How a Communications Professional in the Bay Area Does Money

Photo credit: David Goehring, CC BY 2.0.

Nancy (not her real name) is a 29-year-old communications professional in the Bay Area.

So, Nancy, how much are you making?

I currently make a little over $65,000. My combined income with my husband is around $188,000.

We just got married this summer, so we changed our withholdings to 0 and our take home is now $10,200/month. Out of that, we generally allocate 25 percent to housing, 40–50 percent to our credit card bills, and then 25–35 percent to savings/investment.

Nice! What is your housing situation like? I know that the Bay Area can be impossible for both renters and homeowners…

We live in a rent-controlled one bedroom apartment (not in the cool part of San Francisco, but we have an amazing view). Our rent right now is $2,350, which is below market rate. It varies a little bit each year, but usually they raise our rent probably 1–2 percent per year.

So you and your husband lived there before you were married as well?

Yes, we did. We’ve been living together in the Bay Area for the past six years. We’re saving up for a house but it’s been difficult. I will say that we’ve been incredibly lucky and fortunate in that our families paid for our college and we have no loans.

Do you have any outstanding debts? I noticed you mentioned credit card bills.

No, the credit card bill is basically our spending for the month. We use credit cards for our purchases to accumulate points and miles.

So you’re living below your means—like, way below your means when you include your savings/investments. How were you and your husband able to get to that point? Was it something you’d always done?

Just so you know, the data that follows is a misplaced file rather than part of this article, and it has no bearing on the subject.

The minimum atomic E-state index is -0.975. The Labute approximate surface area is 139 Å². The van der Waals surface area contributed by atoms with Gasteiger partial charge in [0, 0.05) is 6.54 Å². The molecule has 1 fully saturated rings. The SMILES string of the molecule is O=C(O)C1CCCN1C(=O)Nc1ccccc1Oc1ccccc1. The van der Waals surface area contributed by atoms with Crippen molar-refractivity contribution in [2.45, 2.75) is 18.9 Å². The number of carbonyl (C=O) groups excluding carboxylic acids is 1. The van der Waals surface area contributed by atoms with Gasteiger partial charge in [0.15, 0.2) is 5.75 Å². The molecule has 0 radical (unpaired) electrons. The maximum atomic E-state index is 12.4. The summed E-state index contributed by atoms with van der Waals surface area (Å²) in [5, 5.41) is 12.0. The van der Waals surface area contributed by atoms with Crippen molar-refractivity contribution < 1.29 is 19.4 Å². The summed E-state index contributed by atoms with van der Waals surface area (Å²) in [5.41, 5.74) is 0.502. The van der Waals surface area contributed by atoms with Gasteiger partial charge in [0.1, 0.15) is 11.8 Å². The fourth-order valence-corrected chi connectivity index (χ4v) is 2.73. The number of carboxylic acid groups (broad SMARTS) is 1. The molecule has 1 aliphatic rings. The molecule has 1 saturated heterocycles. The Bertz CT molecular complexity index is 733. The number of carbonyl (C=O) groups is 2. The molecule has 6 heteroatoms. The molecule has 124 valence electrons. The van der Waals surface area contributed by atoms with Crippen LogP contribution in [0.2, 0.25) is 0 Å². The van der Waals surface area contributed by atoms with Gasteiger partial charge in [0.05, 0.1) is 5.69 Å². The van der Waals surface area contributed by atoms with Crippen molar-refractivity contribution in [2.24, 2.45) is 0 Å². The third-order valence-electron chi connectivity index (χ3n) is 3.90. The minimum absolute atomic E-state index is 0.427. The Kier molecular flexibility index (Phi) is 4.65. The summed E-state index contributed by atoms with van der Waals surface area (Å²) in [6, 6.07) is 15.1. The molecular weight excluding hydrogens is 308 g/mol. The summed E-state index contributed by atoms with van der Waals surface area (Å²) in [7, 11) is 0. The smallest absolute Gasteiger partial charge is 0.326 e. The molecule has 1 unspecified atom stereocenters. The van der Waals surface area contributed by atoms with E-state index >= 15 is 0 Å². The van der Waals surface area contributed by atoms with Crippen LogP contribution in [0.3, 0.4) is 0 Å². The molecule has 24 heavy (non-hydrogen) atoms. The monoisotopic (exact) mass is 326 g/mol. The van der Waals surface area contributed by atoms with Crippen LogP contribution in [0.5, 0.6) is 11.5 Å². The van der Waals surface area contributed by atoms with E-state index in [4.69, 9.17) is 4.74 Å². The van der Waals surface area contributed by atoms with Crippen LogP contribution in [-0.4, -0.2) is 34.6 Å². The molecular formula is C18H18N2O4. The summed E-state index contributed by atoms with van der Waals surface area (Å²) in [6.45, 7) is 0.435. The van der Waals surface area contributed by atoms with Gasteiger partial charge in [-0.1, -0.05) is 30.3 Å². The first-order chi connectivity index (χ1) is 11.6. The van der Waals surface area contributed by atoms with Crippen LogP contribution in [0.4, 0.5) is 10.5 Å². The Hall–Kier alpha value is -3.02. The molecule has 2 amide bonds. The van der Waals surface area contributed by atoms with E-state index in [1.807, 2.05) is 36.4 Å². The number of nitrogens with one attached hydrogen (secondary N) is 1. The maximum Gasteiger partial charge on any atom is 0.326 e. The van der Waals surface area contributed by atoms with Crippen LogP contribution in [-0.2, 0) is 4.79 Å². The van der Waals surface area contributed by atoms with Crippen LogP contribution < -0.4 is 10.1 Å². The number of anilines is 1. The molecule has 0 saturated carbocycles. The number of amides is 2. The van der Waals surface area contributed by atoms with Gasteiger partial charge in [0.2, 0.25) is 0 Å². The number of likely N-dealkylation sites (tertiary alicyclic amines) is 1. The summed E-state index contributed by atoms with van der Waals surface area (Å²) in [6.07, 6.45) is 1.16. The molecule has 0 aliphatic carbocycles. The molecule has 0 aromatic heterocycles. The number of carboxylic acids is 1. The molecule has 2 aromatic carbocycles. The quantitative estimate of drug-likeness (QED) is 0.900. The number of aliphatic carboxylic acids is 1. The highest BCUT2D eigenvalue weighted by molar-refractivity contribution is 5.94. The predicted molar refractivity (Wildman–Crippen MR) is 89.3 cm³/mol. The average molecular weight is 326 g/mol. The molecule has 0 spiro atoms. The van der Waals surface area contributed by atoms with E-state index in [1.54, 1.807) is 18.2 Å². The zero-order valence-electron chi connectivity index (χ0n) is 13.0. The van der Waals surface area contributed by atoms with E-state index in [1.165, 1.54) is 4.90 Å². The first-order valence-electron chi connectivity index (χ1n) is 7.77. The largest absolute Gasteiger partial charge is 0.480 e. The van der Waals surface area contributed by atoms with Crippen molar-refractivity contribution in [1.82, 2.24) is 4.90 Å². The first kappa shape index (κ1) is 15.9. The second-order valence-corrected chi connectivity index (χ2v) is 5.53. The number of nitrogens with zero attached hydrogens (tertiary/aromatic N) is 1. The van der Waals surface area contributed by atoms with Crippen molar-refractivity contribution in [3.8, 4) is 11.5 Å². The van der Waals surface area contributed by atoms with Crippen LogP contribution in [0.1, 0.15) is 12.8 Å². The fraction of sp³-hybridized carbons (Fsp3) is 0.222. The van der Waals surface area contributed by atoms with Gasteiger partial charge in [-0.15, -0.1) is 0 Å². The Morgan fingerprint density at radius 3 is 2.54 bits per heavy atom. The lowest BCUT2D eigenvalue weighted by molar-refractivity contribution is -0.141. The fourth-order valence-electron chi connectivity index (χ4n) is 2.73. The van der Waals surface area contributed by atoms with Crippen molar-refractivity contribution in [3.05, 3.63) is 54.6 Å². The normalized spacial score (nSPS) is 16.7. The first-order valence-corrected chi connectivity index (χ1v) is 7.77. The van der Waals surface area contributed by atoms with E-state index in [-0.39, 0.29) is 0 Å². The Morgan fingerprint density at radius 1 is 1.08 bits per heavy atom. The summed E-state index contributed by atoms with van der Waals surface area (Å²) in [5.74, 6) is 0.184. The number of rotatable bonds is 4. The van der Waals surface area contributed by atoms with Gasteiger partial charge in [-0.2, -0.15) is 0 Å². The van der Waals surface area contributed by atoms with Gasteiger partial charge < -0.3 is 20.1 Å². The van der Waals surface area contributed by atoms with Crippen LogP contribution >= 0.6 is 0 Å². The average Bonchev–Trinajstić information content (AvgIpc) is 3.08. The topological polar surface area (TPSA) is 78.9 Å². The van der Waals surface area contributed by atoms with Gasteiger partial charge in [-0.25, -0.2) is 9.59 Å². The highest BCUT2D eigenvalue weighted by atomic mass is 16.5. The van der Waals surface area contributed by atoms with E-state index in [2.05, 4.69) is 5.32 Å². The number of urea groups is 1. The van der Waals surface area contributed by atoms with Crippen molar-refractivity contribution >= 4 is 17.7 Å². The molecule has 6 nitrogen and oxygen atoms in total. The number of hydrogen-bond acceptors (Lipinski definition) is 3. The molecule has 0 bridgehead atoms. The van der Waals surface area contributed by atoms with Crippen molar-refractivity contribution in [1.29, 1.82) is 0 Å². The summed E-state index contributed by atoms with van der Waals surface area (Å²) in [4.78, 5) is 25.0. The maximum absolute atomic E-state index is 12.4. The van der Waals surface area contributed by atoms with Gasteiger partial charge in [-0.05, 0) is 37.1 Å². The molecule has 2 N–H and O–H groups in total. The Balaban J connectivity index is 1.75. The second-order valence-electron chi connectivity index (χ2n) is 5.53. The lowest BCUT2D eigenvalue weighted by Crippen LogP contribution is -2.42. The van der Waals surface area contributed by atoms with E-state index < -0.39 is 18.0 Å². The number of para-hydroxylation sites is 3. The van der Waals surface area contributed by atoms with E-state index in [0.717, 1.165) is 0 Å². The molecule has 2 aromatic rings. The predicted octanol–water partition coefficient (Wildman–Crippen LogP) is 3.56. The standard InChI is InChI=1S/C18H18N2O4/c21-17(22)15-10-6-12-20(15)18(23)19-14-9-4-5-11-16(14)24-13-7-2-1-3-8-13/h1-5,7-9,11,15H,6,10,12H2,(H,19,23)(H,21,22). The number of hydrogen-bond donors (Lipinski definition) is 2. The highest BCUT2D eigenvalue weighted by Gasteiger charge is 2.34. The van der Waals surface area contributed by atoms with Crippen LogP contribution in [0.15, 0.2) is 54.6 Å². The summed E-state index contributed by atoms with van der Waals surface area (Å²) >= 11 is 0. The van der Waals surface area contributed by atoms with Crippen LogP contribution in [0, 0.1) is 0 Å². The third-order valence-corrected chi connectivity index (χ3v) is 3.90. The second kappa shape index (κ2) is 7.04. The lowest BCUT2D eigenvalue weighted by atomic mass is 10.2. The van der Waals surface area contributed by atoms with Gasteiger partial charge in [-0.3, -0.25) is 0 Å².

No, I was dead broke when I first moved out here. We were paycheck to paycheck for a few years. I will say that my husband is an electrical engineer and his employer has consistently promoted him and given him an incentive to stay there. It was only within the last year, when they gave him a $20K raise, that we reached this point where I finally felt like we were making “enough.”

And I feel like its important to bring up that our financial situation has become more tense, I guess? His parents filed for bankruptcy secretly in the months leading up to our wedding, and when we came back from our honeymoon they asked us to pay their rent ($3K). So we’ve been doing that for the past three months, and therefore have not been saving anything.

Oh wow, that’s unfortunate.

Yeah. I think they didn’t say anything for years about their financial situation due to cultural factors, like shame. (They are Korean.)

We’ve already run through all the possible scenarios. We could move in with them (they’re near LA), they could move in with us, or we could continue to live separately and we just send them money each month (this is our preferred situation).

We’re also paying for their health insurance because my husband’s brother has a mental condition that requires medication.

Are they on the ACA?

Yes, they are. Once his brother turns 26 hopefully we can get him on MediCal.

So it appears like you and your husband are supporting yourselves and helping to support your family, and although you aren’t saving as much money right now you’re still making it work while staying within your budget. How does all of this affect your long-term financial goals?

We’ve decreased our retirement contributions to pretty much the bare minimum to get the employer’s match. Luckily, I get a very generous match: I put in 6 percent and my employer puts in 10 percent. My husband puts in 5 percent and his employer matches that.